Or, the firm may have paid for a 10-year registration many years ago. When the domain comes up for renewal, they have no idea how to access the domain to pay for it. As a result, the website is suddenly shut off.

When TXAD Internet sets up a new domain on behalf of the client, they are given all the usernames and passwords required to control and maintain their domain name.

Choice of services

Here’s a list of all the services offered by TXAD Internet. Businesses can utilize them ala carte or bundle them into a package deal.

  • Build and design a website — Whether building a site from scratch or tweaking an existing site, the staff can create a professional, functional website for any company.
  • Host a website — Firms that don’t need a new website can switch to a different host to save money or just to work with more responsive partners
  • Maintain a site — Keep the site functional and the code looking good

“Our service includes unlimited changes to content built into the price so we don’t nickel and dime customers for every little thing they need done to their site,” said Brailsford. “Some customers just change their websites to upload new rates once a year, while others are having us update a PDF on the site every two days to reflect new activities being planned. The price is the same either way.”

The turnaround time for changes is generally two to three days, he explained. Requests go into a queue and it could be finished in as little as a few hours, depending upon the amount of tickets working their way through the system.

Sometimes the website’s structure might need to be changed, such as adding a page or eliminating a sidebar. Those charges do incur a reasonable additional costs, said Brailsford, simply because some tweaks can take a lot of time to accomplish.

“We try to build websites so that they deploy the most up-to-date technology and modern features,” he added. “But, we engage forward thinking when building them to try to anticipate changes that may need to be made years from now.”

For example, the explosion of mobile devices means that TXAD Internet tries to make all their websites responsive to the device being used to access the site. Whether it is a 24-inch monitor from a computer work station or a six-inch screen on a smartphone, the layout and design must “respond” to whatever device is being used.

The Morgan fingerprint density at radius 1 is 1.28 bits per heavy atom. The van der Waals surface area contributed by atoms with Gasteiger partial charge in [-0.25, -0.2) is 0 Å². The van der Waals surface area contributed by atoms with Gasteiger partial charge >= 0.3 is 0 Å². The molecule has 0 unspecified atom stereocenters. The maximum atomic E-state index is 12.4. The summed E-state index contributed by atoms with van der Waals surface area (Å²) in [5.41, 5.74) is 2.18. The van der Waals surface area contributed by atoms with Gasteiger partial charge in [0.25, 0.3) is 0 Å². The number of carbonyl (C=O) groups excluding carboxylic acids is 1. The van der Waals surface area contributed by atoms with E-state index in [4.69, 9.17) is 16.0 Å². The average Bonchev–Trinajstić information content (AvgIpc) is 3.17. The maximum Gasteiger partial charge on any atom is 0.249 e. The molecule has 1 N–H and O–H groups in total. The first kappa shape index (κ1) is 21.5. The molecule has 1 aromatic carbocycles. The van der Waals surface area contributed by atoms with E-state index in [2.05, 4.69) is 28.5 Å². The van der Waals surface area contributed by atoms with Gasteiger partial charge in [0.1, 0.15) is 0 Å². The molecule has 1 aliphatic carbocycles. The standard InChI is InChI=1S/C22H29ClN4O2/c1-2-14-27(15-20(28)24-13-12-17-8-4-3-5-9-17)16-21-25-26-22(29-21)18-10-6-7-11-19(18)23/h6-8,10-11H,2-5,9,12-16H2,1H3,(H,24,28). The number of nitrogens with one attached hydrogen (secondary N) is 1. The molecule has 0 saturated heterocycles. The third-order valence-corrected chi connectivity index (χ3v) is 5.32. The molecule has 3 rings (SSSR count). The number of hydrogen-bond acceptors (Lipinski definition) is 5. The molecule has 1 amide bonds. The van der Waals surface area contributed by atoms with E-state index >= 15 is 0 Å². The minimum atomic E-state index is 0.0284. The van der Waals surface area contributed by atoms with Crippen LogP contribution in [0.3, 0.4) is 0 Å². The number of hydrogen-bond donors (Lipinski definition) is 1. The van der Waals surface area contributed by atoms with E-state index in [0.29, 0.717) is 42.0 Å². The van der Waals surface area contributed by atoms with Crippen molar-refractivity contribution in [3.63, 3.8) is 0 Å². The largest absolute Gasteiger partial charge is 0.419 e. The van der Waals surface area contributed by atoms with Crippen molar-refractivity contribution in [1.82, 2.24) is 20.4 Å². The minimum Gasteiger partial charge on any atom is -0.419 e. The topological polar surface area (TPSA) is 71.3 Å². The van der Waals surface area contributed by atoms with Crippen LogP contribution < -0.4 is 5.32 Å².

“Responsive technology can’t be an afterthought,” he added. “Websites must be built today so they are mobile friendly.”

Brailsford said he heard of new technology that will allow people to view text displays on their watch, and then reply with their voice. Technology is changing rapidly and businesses need to stay abreast of it to reach as many customers as they can, he added.

A website is unique for every business

Brailsford said that some companies designing websites use a lot of stock elements, such as photographs, over and over again. The result is that one campgrounds website may look strikingly similar to another, and that’s not a good thing unless the business is part of a chain.

“We don’t use a cookie cutter approach in building our sites so that everything looks the same,” he said. “We strive to make sure everything is customized for each client so it reflects their tastes, their values and their market. We want our clients to stand above others in their market.”

Companies interested in getting some advice on how to build or improve their websites, can contact Brailsford at 877.518.1989 or by e-mail at info@texasadvertising.net.

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About Greg Gerber

Greg Gerber is a freelance writer and podcaster who has been writing about the RV industry since 2000. He is the former editor of RV Daily Report.